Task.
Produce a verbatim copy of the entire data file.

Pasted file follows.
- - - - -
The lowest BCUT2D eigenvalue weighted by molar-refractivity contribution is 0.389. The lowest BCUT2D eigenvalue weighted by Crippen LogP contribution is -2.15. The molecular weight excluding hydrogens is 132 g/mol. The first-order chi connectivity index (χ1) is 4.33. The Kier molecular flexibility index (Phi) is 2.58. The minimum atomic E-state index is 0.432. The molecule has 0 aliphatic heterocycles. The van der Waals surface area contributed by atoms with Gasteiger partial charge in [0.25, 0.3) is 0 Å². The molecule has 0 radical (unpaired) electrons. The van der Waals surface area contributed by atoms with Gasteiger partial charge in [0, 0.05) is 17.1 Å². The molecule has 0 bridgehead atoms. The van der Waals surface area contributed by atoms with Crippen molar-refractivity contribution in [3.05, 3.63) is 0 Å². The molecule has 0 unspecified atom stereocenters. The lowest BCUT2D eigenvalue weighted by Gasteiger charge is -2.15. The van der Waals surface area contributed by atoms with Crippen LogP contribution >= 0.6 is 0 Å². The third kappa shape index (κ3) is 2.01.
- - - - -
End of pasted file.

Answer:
The lowest BCUT2D eigenvalue weighted by molar-refractivity contribution is 0.389. The lowest BCUT2D eigenvalue weighted by Crippen LogP contribution is -2.15. The molecular weight excluding hydrogens is 132 g/mol. The first-order chi connectivity index (χ1) is 4.33. The Kier molecular flexibility index (Phi) is 2.58. The minimum atomic E-state index is 0.432. The molecule has 0 aliphatic heterocycles. The van der Waals surface area contributed by atoms with Gasteiger partial charge in [0.25, 0.3) is 0 Å². The molecule has 0 radical (unpaired) electrons. The van der Waals surface area contributed by atoms with Gasteiger partial charge in [0, 0.05) is 17.1 Å². The molecule has 0 bridgehead atoms. The van der Waals surface area contributed by atoms with Crippen molar-refractivity contribution in [3.05, 3.63) is 0 Å². The molecule has 0 unspecified atom stereocenters. The lowest BCUT2D eigenvalue weighted by Gasteiger charge is -2.15. The van der Waals surface area contributed by atoms with Crippen LogP contribution >= 0.6 is 0 Å². The third kappa shape index (κ3) is 2.01.